What do Greek accents do?
Hi, I was just wondering what role accents play in the Greek language. I know how French uses accents to change how something is pronounced (or mark where letters have been removed) and Spanish accents show the stressed syllable, and I was just wondering if there was an equivalent in Greek. That's all, thanks.
Modern Greek has only ONE accent, that is placed above the accented vowels, and it looks like this: ά,έ, ή, ί, ό, ύ, ώ. The accent goes on one of the three last syllables. Accents help you give emphasis to the right syllable. E.g. “βιβλίο” (veevLEEo), ''μιλώ'' (meeLO) etc.
- Capital letters can take accents ONLY on the first letter. However, it can be omitted. E.g ΌΧΙ / ΟΧΙ (Ohee), but ΕΣΥ (eSEE).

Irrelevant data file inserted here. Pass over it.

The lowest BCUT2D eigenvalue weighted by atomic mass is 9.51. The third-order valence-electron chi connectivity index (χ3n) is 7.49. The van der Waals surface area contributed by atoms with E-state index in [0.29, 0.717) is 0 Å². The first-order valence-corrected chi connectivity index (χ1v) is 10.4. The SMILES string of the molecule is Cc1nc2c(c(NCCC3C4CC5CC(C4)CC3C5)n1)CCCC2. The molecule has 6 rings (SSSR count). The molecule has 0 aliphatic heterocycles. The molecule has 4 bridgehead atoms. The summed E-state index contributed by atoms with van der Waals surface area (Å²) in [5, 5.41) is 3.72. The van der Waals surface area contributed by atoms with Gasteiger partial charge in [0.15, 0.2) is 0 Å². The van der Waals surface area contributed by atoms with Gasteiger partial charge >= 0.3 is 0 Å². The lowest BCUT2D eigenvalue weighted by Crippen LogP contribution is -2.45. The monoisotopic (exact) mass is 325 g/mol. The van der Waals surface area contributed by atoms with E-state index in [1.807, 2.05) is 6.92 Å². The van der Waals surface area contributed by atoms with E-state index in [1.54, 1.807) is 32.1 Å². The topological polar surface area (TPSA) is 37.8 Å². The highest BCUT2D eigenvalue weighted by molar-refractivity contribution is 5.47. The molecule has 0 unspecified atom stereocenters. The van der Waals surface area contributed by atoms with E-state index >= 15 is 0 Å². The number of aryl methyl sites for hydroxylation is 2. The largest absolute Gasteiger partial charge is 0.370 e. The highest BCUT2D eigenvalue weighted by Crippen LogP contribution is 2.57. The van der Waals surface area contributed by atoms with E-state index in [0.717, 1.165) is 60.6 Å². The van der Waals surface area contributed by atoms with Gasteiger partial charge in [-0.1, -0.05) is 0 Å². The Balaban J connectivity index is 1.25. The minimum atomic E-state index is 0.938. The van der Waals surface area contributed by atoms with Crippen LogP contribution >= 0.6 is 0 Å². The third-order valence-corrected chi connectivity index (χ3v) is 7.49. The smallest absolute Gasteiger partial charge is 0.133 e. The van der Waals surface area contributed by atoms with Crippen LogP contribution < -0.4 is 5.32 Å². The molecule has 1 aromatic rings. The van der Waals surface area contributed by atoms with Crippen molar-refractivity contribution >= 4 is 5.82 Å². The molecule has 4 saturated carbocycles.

One syllable words usually don't have accents. ναι nay (yes). But there are a few exceptions.
There are Tips & notes on the homepage of each skill to help you.
In Ancient Greek, there were three accents. Grave, circumflex, and acute. It seems like as time wore on, grave and circumflex disappeared. In ancient Greek, it showed what syllables were stressed (there are a whole bunch of rules that I won't get into, it took me a year to learn them and I still don't understand them sometimes). From what I've seen, only words with more than one syllables have accents, but those with one syllable don't. Also, there can't be more than one accent in one word. Hope this helped. :)
Please refer to my comment above. In Modern Greek, there is only one accent as you say. Most one-syllable words do not have accents but there are a few, though very important, exceptions. In addition, there are a few times where a word can have more than one accent but those are even fewer situations which you will easily learn in practice.